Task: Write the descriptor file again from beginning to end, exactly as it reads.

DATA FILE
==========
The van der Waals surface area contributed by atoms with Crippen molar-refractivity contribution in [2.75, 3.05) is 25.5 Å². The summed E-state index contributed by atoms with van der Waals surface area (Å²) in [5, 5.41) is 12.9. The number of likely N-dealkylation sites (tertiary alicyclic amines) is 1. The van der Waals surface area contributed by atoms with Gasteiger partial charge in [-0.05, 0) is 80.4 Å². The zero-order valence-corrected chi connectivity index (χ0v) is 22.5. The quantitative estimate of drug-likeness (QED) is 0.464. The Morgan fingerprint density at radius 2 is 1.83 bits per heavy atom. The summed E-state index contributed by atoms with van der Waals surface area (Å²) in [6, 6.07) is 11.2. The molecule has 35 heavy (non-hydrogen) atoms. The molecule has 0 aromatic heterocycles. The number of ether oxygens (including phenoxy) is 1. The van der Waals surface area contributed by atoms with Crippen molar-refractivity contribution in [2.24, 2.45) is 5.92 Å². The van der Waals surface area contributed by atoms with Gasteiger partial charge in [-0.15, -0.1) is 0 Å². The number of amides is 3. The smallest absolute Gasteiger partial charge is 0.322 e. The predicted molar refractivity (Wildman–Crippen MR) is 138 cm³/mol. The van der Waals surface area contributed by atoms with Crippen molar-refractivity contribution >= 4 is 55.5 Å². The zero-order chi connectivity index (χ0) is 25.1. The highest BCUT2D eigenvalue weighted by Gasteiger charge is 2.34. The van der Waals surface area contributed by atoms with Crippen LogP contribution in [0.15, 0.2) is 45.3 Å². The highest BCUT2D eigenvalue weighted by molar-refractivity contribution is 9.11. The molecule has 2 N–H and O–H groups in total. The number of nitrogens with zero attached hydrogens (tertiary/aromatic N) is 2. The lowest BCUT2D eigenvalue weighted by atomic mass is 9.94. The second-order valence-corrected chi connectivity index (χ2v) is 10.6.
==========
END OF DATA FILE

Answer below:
The van der Waals surface area contributed by atoms with Crippen molar-refractivity contribution in [2.75, 3.05) is 25.5 Å². The summed E-state index contributed by atoms with van der Waals surface area (Å²) in [5, 5.41) is 12.9. The number of likely N-dealkylation sites (tertiary alicyclic amines) is 1. The van der Waals surface area contributed by atoms with Gasteiger partial charge in [-0.05, 0) is 80.4 Å². The zero-order valence-corrected chi connectivity index (χ0v) is 22.5. The quantitative estimate of drug-likeness (QED) is 0.464. The Morgan fingerprint density at radius 2 is 1.83 bits per heavy atom. The summed E-state index contributed by atoms with van der Waals surface area (Å²) in [6, 6.07) is 11.2. The molecule has 35 heavy (non-hydrogen) atoms. The molecule has 0 aromatic heterocycles. The number of ether oxygens (including phenoxy) is 1. The van der Waals surface area contributed by atoms with Crippen molar-refractivity contribution in [2.24, 2.45) is 5.92 Å². The van der Waals surface area contributed by atoms with Gasteiger partial charge in [-0.15, -0.1) is 0 Å². The number of amides is 3. The smallest absolute Gasteiger partial charge is 0.322 e. The predicted molar refractivity (Wildman–Crippen MR) is 138 cm³/mol. The van der Waals surface area contributed by atoms with Crippen molar-refractivity contribution >= 4 is 55.5 Å². The zero-order chi connectivity index (χ0) is 25.1. The highest BCUT2D eigenvalue weighted by Gasteiger charge is 2.34. The van der Waals surface area contributed by atoms with Crippen LogP contribution in [0.15, 0.2) is 45.3 Å². The highest BCUT2D eigenvalue weighted by molar-refractivity contribution is 9.11. The molecule has 2 N–H and O–H groups in total. The number of nitrogens with zero attached hydrogens (tertiary/aromatic N) is 2. The lowest BCUT2D eigenvalue weighted by atomic mass is 9.94. The second-order valence-corrected chi connectivity index (χ2v) is 10.6.